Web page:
The answer to this question will necessarily vary from state to state, but it is reasonable to expect contract law to develop in this direction.  This is, after all, precisely what has happened to policyholders’ claims.  In New York, it has long been the rule that “there is no separate cause of action in tort for an insurer’s bad faith failure to perform its obligations under an insurance contract.”  Burkhart, Wexler & Hirschberg, LLP v. Liberty Ins. Underwriters, 859 N.Y.S.2d 901 (N.Y. Sup. Ct. 2008), aff’d, 875 N.Y.S.2d 590 (2d Dep’t 2009).  But in 2008, New York’s highest court ruled (in Bi-Economy Market, Inc. v. Harleysville Ins. Co. of N.Y., 10 N.Y.3d 187 (2008)) that insurers may nevertheless be found liable for consequential damages arising out of breach of the contractual covenant of good faith and fair dealing.

Under Bi-Economy, the dispositive issue is whether consequential damages were “reasonably contemplated” at the time of contracting, in light of

what liability the [insurer] fairly may be supposed to have assumed consciously, or to have warranted the [policyholder] reasonably to suppose that it assumed, when the contract was made.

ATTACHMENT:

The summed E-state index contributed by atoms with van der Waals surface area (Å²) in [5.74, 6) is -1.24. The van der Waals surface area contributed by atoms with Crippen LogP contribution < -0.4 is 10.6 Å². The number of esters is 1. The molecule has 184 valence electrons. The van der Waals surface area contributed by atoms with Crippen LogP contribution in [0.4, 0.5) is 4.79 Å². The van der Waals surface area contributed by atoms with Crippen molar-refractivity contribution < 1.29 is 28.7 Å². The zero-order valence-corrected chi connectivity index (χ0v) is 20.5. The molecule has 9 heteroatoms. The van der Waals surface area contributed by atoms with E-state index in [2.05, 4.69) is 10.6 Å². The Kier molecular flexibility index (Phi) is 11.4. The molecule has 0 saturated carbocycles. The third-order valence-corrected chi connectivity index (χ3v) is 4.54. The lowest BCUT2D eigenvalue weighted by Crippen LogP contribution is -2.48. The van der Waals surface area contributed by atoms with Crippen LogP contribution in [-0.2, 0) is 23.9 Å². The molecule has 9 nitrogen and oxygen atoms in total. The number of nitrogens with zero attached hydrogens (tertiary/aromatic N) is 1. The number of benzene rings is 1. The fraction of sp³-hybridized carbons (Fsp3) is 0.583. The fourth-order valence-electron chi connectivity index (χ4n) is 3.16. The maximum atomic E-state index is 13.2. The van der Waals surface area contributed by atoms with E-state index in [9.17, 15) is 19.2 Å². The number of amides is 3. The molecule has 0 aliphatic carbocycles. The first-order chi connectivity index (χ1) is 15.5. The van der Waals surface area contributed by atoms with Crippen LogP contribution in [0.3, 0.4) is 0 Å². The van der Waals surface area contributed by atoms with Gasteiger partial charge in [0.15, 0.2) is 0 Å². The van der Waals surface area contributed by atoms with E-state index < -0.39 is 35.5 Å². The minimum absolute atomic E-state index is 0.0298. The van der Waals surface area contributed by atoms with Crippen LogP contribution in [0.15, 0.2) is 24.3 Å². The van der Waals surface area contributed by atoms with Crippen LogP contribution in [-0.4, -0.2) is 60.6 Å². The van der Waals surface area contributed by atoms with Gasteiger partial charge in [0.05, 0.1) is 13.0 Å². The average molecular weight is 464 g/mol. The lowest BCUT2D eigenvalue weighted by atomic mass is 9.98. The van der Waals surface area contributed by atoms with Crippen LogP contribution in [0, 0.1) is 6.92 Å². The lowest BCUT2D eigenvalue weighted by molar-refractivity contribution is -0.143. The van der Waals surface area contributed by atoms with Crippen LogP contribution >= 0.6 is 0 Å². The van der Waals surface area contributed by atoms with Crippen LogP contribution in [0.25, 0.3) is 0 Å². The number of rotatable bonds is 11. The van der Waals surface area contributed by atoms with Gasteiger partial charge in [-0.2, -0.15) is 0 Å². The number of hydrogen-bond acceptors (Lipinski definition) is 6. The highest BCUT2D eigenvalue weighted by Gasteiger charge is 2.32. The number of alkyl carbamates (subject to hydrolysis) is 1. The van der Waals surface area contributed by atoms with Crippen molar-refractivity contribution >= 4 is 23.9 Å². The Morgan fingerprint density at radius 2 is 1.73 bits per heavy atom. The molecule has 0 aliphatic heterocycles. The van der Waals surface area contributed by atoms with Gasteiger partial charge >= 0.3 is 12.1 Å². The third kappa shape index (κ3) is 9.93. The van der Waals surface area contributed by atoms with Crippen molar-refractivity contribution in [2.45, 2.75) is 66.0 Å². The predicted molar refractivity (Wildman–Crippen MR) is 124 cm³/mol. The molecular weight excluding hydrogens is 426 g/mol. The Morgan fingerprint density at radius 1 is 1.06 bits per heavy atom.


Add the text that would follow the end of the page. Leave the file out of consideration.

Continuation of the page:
More recently, a number of New York trial courts have permitted claims that are hard to distinguish from the first-party bad faith suits common in other jurisdictions.  See, e.g., Mutual Association of Administrators v. National Union Fire Ins. Co. of Pittsburgh, PA, 2012 WL 4752439 (N.Y. Sup. Ct. Sept. 17, 2012); Schlachter, Stumbar, Parks & Salk, LLP v. OneBeacon Ins. Co., 2011 WL 6756971 (N.D.N.Y. 2011); Savino v. The Hartford, 886 N.Y.S.2d 69 (N.Y. Sup. Ct. 2009); Rodriguez v. Allstate Ins. Co., 931 N.Y.S.2d 462 (Sup. Ct. 2011); Grinshpun v. Travelers Cas. Co. of Conn., 23 Misc.3d 1111(A) (N.Y. Sup. Ct. 2009).

Reverse to the Future?